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Book Nothing with Strings: NPR's Beloved Holiday Stories


Nothing with Strings: NPR's Beloved Holiday Stories

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    Available in PDF - DJVU Format | Nothing with Strings: NPR's Beloved Holiday Stories.pdf | Language: ENGLISH
    Bailey White(Author),Lorna Raver(Narrator),Tantor Audio(Publisher)

    Book details

For more than a decade, Bailey White has delivered a story each Thanksgiving to National Public Radio's All Things Considered listeners. Long awaited by her many fans, Nothing with Strings is the entire collection of these Thanksgiving stories, published together for the first time. With wit and charm, White writes about an almost-gone little town where a spoon player is a guardian angel, an old woman fears that John James Audubon is living in her attic, and a homely governess wins a baby bull in a raffle and loses her heart. It's the kind of place where Heavenly Blue morning glories grow in through the windows of old houses and funeral food is shared on a Greyhound bus on a fall afternoon. You may not have ever been there, but you will feel right at home. White's beautifully written stories, teetering on the edge of the unreal, are sure to bring back memories you don't really have. These are the stories that can be found in Nothing with Strings: "Meals-On-Wheels" "The Long Black Veil" "What Would They Say in Birmingham?" "The Progress of Deglutition" "The Telephone Man" "Miss Wigglesworth's Bull" "Bus Ride" "Return to Sender" "Lonesome Without You" "The Garden" "Nothing with Strings" "The Green Bus" "Almost Gone"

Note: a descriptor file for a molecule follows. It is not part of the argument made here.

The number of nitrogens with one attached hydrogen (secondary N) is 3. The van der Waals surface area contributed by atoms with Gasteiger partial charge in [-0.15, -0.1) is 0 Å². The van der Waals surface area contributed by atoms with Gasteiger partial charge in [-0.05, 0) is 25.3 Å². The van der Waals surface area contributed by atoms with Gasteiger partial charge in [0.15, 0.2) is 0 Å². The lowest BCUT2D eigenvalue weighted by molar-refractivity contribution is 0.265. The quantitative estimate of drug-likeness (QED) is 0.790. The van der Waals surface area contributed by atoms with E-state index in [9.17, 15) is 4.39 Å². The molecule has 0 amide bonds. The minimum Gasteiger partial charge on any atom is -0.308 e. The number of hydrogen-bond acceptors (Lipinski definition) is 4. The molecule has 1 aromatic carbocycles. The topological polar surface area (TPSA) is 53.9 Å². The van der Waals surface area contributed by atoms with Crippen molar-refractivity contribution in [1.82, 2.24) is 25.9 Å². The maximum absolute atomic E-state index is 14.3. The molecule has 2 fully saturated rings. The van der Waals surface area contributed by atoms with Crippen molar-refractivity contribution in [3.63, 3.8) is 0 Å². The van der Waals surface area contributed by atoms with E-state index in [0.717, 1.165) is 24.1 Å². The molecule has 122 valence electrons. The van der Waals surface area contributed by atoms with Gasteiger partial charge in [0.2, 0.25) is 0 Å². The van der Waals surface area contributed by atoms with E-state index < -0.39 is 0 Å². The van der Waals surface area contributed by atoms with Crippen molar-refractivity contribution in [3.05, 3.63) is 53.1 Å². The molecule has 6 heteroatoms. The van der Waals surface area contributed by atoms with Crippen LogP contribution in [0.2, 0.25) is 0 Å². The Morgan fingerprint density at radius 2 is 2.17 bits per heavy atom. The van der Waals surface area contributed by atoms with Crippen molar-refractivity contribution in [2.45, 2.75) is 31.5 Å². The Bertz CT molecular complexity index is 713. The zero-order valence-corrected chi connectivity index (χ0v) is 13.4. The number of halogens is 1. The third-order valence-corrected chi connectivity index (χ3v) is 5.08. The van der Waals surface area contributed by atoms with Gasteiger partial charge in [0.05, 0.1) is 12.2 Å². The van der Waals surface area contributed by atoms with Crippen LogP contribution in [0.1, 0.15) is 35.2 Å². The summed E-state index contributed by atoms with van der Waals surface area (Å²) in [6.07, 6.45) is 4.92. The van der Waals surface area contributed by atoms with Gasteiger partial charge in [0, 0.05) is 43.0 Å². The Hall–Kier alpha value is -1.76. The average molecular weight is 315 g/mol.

--This text refers to the Hardcover edition.

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Supported Devices Windows PC/PocketPC, Mac OS, Linux OS, Apple iPhone/iPod Touch.
# of Devices Unlimited
Flowing Text / Pages Pages
Printable? Yes

Book details

Read online or download a free book: Nothing with Strings: NPR's Beloved Holiday Stories


Review Text

  • By Burt Kanner on December 29, 2014

    I was looking for a book for the December meeting or our book club. It is made up of married couples, pretty much in our 60's. We usually choose a book that is a little shorter and subject-wise lighter and more positive than we might in other months because of busy schedules with Christmas. I ordered this book to check it out after reading a review. It is a compilation of short stories. I thought my mother-in-law might like it or someone more from her generation. ( She would have been 95 this year.) Or possibly even a younger audience of 7-8 year olds. The stories were simple and had a somewhat cute or slightly clever ending, leading you to a conclusion of supernatural influence, certainly a positive feel. It was just not to the level we usually look for in our reading. I only finished two of the stories, but my guess is the rest were similar in theme and style.

  • By Robert Rein on September 24, 2010

    The South was once rebuilt from ashes, and in Nothing With Strings, is returning to ashes. Bailey White moves on in this collection, a strong, insightful, humane and humorous view of desolate lives.Bailey White is focused, listens to details and sees the remarkable in what others pass off as commonplace.No huge, over-amplified characters, no violence other than a bull ruefully being shot, a pack rat released outside acheating husband's house and no outrageous lies. It's the next generation of "Good Country People."I love reading Nothing With Strings, and I take the CD on the road. And that's the one flaw in this otherwise strong collection of struggles, foolishness, defeats and small moments of pleasant revenge.On the CD edition, Bailey White is not the reader of these stories. And that's a flat out tragedy, because no one brings words to life or reads truer than Bailey White. Read these stories, and listen to them, as well. Bailey White writes with such a quiet voice that when you read her you can hear your heart beat. I can think of no other writer with her subtle brilliance. In this damned noisy world, it's beautiful to find a quiet voice that never flinches and whose aim in true.

  • By Kenneth Winker on December 16, 2008